In 1755, five brothers of the name of Zirkle migrated south from Pennsylvania and settled in the Shenandoah Valley. There, on property once part of a land grant from Thomas Lord Fairfax, Andrew and his brothers constructed a grist mill (c. 1760-1770).
The war of the Revolution soon came and the Zirkle brothers took part. Brothers Michael, Andrew and Peter joined the Dunmore County Militia, Brother George Adam joined the Fredericktown Militia in Maryland and Brother Lewis became a soldier in the Continental Army. Michael, Andrew, Lewis and Peter have been recognized as patriots by the Daughters of the American Revolution. Michael, Andrew and Lewis have been recognized as patriots by the Sons of the American Revolution. The Zirkle brothers contributed to the cause in other ways as well, using the Andrew Zirkle Mill to aid the fight for independence (In The Dunmore County Committee on Safety Minutes lists the Zirkles' contributions to the cause of Independence). In his book "A History of Shenandoah County", Dr. John W. Wayland recounts that flour from this mill was taken north to relieve the poor of Boston who were surrounded by the British Army.
The mill has a noted Civil War History, too. In the Battle of New Market, the Virginia Military Institute's soldiers turned the tide of the battle and swept the field; the Union army retreated north through the Shenandoah Valley. General Sheridan gave the order that everything was to be burned to destroy the breadbasket of the Confederacy. Historian John Heatwole, in his book "The Burning: Sheridan in the Shenandoah Valley ", relates the tale how the Andrew Zirkle Mill was saved from destruction:
"The hamlet of Moore 's Store on Holman's Creek was a charming little settlement that had slept quietly during the war until Custer's men descended upon it. Nothing on Joseph Moore's farm was left untouched, perhaps because he was a well-to-do southerner and slaveholder. Every building, including the house was put to the torch. The Moores lost everything they owned, save for the land, haven been given no time to rescue any possessions. The old Moore Mill, which had stood for three score years and longer, was also burned to ashes. That night Moore, his wife Virginia, and their five children had to seek shelter elsewhere.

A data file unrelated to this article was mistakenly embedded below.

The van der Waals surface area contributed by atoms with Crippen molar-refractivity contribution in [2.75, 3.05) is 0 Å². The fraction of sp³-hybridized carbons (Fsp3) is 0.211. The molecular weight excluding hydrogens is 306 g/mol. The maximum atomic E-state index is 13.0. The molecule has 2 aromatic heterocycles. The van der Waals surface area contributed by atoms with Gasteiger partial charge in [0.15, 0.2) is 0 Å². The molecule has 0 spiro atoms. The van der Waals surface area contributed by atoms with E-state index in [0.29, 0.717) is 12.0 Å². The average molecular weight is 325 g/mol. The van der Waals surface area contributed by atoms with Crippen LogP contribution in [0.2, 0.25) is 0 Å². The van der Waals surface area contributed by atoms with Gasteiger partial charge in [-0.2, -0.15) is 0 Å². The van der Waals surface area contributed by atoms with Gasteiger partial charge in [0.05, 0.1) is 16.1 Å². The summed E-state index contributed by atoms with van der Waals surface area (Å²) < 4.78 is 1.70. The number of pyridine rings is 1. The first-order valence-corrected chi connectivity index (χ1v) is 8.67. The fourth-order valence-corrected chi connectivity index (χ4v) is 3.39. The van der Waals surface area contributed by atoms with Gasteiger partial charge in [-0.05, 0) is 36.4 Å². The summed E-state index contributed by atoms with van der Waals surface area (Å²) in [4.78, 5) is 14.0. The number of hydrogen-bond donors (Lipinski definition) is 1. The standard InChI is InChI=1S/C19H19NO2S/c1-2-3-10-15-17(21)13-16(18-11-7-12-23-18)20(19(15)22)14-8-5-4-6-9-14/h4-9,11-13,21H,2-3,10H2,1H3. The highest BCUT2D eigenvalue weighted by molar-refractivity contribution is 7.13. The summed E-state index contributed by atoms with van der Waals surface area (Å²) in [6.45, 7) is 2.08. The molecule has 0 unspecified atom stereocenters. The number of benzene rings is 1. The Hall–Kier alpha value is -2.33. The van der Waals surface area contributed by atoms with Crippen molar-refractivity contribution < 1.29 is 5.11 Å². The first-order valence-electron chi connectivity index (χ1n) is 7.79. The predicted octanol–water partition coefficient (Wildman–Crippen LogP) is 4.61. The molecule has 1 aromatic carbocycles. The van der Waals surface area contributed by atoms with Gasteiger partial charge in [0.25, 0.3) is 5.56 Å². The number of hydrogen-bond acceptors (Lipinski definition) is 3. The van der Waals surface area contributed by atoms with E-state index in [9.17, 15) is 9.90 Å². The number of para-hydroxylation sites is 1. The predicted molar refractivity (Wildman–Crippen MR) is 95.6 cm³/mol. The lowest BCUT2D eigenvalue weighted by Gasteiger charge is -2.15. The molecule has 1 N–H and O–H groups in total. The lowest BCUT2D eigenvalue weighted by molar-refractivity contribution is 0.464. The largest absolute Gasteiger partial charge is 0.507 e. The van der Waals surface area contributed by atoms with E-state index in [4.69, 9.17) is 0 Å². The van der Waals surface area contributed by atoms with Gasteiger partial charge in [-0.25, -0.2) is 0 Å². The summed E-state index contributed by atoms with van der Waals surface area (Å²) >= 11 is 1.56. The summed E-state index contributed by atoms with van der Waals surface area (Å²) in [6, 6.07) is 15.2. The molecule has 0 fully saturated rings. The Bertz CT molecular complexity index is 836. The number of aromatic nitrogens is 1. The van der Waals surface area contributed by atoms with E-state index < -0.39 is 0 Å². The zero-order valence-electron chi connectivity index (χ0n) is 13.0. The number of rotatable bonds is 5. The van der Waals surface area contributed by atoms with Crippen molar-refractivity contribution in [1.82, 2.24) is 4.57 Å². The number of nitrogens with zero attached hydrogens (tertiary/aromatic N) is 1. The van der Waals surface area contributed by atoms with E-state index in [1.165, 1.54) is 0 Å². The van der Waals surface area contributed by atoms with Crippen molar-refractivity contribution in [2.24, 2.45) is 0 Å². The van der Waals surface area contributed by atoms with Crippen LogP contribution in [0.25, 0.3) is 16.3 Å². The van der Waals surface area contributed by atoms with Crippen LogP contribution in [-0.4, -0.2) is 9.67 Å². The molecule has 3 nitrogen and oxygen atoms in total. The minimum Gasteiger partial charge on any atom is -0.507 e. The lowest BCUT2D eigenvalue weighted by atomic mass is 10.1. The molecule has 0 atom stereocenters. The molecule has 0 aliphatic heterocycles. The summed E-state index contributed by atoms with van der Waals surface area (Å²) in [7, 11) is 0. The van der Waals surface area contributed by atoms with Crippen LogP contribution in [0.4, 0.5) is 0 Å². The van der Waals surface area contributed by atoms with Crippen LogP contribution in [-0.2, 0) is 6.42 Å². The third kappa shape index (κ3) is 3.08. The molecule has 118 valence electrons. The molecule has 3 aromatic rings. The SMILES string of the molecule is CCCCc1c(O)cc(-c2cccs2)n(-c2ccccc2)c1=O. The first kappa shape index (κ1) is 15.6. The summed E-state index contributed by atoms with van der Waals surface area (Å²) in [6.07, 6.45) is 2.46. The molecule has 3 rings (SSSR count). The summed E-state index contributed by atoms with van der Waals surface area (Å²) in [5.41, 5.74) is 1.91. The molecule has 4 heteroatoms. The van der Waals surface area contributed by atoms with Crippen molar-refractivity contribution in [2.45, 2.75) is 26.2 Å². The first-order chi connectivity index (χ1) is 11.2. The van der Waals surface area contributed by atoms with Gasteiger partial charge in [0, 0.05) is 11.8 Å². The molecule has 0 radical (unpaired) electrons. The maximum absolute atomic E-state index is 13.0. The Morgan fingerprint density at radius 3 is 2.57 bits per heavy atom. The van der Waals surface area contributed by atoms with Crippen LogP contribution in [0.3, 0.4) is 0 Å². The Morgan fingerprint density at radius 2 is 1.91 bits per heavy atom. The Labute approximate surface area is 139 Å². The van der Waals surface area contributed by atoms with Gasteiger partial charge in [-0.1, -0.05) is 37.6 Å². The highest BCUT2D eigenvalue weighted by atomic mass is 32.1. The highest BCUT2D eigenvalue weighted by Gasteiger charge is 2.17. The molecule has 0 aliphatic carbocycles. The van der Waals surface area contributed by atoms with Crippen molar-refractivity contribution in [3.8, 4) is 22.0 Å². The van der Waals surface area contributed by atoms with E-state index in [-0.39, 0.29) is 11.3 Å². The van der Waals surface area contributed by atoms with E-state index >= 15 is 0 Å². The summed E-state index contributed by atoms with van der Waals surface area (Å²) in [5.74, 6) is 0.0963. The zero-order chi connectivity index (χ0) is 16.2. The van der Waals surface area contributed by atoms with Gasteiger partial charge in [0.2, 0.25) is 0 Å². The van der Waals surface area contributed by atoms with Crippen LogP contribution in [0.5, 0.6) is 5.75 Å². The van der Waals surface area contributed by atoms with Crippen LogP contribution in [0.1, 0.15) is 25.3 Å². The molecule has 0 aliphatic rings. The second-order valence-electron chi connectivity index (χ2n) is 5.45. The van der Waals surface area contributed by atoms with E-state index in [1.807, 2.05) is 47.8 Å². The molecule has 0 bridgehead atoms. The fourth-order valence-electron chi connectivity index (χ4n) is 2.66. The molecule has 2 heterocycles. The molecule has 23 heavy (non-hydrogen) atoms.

A littler farther down Holman's creek, which flows to the east, was a grist mill, sawmill, and several homes of the people of the name of Harpine. On this morning, Harpinetown lost both of its mills and all of its barns to the fires set by the Northerners. Another half mill downstream was Peter Meyer's mill, which at fourteen years of age was relatively new compared to most Valley mills. It did not reach the age of fifteen. The Myers barn, also doomed, was so close to the house that the window sills became too hot to touch.
A quarter of a mile beyond, Samuel Hockman ran the old Andrew Zerkel mill in the village of Forestville. Looking upstream, Hockman saw the smoke rising from Harpinetown and from Meyer's mill. Thinking quickly, he ran to the top floor of the mill, leaned out a small window under the eaves of the structure, and nailed a United States flag to the peak of the roof. He hurried back downstairs to meet the Union officer and his squad, who approached briskly from the west. Standing before the group he told them how happy he was to see them and professed his loyalty to the flag. When they saw the Stars and Stripes so visibly displayed on the mill, they were convinced of his sincerity. The officer waved his men away from Hockman's mill, making it the only one spared along the creek that day."
The General of the Union Calvary under Sheridan was none other than George Armstrong Custer. History has indeed touched this mill.
In the late 1890's, the mill's machinery was updated, and boasted the latest in roller milling technology. This equipment is still in the mill and said to be one of the finest examples existing to date. A number of owners worked the mill and it passed in and out of Zirkle family members' hands several times. Each owner tried his hand at grinding grain for farmers, making flour and apple cider.
The mill was in operation from 1760 until the 1950's when it was retired, no longer able to compete with modernized factories. Its service life of 190 years is extraordinary for a mill of its type. Ownership of the mill has passed through many hands over the years, each of the owners having visions of successful businesses, of restoration, of preservation.
In 1980, the mill was purchased by Glen Hofecker, a carpenter from North Carolina. Over the next two years, Hofecker restored the mill, replacing the weatherboard siding and constructing new windows from scratch. In 1982, he gave Blair Zirkle, Jr., Zirkle Family Historian his permission to submit the Andrew Zirkle mill to the Virginia Landmark Registry and the National Register of Historic Places. In late 1982, the mill was added to the Virginia Landmark Register. In 1983, it was added to the National Register of Historic Places.
In 1996, Mr. Hofecker sold the mill at auction and it was purchased by Bowman Fruit Sales, LLC of Timberville, VA.
The mill is now the subject of a fierce preservation fight between concerned citizens, Zirkle family members and the Frontier Culture Museum, a Virginia State Agency.